I thought that I had been afraid before I was homeless. I didn't know then what it was like to live with fear, eat it, breath it, feel it all the time. I didn't know what it was like to have no where truly safe to go, to never be alone except in a public restroom stall, to never be able to lock a door and take a deep sigh of relief. My skin is constantly tense; my mind is always on alert. I think that even when I'm sleeping, some part of my body is ready to jump. My hearing and eyesight have never been so good; they never had to be.

I thought I had been cold before too, but that was a joke. I never knew the cold that never leaves your bones, the cold that can only be escaped temporarily. I never knew what it was like to dread the early morning so much, to dread being kicked outside in the icy dark. I never knew what it was like to plan my day around the weather, to miss out on afternoon cash because it's sleeting, to know where all the public libraries are.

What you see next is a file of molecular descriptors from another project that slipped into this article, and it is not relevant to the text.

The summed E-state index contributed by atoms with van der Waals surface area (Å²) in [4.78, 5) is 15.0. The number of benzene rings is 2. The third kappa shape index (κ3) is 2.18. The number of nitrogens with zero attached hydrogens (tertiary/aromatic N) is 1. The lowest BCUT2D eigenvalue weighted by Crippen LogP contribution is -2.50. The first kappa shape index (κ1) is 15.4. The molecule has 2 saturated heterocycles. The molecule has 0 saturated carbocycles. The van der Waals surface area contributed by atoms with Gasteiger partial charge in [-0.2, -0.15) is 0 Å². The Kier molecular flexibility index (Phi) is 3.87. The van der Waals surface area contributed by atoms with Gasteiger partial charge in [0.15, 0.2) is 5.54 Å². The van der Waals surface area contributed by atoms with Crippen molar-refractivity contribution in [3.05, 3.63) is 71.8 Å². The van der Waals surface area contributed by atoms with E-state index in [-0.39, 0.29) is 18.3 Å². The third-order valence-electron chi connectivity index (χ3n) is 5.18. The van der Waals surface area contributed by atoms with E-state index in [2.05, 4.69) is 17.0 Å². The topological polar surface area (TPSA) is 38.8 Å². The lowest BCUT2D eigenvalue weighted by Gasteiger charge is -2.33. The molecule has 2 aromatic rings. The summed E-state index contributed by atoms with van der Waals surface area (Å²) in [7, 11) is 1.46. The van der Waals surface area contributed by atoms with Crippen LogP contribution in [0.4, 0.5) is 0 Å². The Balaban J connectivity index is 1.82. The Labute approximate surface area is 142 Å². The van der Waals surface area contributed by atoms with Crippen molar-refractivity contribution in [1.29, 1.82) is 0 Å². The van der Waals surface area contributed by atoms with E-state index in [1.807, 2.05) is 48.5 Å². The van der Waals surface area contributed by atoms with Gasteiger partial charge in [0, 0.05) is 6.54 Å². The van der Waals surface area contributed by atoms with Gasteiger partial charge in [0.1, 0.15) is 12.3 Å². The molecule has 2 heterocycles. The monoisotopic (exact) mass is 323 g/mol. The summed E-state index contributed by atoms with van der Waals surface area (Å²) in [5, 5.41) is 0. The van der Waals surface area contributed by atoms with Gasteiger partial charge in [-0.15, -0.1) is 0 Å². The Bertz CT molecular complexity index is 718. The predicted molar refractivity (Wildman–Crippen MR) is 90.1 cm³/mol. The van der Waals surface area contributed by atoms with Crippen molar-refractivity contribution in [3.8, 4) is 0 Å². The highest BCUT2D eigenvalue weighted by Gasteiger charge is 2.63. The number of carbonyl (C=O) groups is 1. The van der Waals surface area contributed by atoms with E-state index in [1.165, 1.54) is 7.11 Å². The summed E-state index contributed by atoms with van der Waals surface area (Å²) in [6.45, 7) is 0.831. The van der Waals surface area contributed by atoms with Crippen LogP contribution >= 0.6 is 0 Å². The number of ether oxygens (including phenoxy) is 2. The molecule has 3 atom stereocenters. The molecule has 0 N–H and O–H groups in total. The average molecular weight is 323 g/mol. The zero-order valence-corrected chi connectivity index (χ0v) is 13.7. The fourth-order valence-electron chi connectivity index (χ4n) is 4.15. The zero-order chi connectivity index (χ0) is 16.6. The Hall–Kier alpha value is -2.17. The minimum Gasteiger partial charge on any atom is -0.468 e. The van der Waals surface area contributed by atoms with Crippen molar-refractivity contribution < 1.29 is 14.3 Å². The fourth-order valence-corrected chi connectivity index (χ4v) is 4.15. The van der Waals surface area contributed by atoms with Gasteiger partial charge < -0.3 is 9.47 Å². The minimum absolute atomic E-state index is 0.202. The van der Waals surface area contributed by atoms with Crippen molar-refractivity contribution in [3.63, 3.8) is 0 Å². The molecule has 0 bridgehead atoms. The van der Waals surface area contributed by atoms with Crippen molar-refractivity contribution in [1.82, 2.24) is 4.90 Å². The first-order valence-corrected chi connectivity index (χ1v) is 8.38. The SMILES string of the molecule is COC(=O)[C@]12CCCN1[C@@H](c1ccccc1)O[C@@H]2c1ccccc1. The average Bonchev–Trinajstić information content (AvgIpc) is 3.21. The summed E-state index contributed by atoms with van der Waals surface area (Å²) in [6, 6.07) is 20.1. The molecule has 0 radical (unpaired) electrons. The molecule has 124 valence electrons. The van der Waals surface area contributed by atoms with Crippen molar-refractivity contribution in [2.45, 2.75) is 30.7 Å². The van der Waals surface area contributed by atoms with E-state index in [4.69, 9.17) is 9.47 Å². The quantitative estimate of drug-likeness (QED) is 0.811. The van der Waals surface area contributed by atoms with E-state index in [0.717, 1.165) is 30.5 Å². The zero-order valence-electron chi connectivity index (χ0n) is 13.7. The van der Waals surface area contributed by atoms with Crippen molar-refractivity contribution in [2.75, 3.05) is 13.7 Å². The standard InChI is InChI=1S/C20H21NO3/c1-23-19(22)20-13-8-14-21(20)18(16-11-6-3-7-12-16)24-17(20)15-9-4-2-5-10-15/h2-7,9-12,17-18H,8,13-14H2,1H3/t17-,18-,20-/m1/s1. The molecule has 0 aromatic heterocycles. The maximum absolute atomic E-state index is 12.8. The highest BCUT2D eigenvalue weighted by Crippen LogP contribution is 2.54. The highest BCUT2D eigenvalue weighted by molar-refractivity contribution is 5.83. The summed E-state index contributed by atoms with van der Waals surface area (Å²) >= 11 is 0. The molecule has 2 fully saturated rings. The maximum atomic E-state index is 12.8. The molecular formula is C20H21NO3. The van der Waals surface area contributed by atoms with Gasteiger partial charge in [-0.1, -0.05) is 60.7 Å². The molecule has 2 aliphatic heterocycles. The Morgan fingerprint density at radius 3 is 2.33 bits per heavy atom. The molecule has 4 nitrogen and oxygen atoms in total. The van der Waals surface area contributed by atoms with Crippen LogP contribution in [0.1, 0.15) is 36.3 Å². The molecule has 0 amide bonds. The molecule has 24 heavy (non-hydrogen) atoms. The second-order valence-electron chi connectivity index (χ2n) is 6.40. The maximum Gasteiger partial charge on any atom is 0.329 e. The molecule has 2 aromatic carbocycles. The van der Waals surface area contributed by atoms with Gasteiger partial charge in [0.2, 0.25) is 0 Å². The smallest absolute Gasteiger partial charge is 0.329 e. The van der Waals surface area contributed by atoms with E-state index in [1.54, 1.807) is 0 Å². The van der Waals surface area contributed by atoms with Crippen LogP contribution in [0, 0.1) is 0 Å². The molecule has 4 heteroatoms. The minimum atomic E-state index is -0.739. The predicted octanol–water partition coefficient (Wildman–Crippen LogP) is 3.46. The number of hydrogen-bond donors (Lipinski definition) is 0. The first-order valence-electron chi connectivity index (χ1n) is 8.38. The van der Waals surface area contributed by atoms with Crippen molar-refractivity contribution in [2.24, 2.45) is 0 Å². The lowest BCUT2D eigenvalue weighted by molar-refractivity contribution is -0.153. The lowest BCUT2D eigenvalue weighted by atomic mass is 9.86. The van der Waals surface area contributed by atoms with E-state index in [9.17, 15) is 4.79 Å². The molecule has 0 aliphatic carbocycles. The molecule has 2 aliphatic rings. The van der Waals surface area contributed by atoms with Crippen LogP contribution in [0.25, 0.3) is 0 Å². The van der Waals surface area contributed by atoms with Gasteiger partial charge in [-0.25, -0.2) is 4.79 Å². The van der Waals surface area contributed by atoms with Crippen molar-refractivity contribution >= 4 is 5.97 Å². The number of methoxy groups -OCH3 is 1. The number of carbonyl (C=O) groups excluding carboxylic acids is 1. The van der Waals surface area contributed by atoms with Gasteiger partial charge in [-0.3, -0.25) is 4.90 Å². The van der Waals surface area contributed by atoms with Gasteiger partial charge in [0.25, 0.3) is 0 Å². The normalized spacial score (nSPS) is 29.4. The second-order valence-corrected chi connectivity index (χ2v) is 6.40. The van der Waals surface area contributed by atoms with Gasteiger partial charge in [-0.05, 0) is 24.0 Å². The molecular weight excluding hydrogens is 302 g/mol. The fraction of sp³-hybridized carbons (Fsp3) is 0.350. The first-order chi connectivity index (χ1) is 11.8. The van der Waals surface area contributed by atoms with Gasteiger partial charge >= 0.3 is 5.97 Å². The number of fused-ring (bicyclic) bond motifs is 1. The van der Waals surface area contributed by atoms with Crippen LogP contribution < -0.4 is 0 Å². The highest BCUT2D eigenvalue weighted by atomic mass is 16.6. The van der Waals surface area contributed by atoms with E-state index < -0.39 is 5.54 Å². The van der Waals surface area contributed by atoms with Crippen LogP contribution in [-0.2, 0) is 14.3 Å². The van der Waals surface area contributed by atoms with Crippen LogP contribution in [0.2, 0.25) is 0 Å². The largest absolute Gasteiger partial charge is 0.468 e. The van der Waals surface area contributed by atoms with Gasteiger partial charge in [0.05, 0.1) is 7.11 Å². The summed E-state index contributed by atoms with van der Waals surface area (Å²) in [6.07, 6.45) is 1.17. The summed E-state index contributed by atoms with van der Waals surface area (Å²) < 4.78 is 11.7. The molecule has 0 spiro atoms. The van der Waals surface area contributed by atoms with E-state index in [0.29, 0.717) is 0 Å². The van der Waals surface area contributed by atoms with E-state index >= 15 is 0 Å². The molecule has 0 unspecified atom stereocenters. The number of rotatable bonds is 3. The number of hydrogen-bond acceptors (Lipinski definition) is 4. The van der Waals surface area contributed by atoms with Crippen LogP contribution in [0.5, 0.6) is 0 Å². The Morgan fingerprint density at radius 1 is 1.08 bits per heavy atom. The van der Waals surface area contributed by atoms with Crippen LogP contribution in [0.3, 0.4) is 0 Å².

I thought I knew what loneliness was, but back then I knew I was a person. And everyone else knew it too. People might not have liked me, but I wasn't ignored, treated like an innatimate object. I never saw the quickly averted eyes, the hurried feet, the turned head. I never knew what it was like to be lectured for my "greed," for my "entitlement" by people holding Starbucks lattes in leather gloves. I never knew what it was like to rip out the brand name from the jacket I found in a dumpster, because if people see a brand name they berate you for "wasting money."

If I ever get out of here, I'm going to buy a shack. I don't care what it looks like as long as I own it, as long as a landlord can't kick me out if I miss a payment. And I will look at every single homeless person I see and ask what they need the most. And I will hug every woman and tell her to hold on.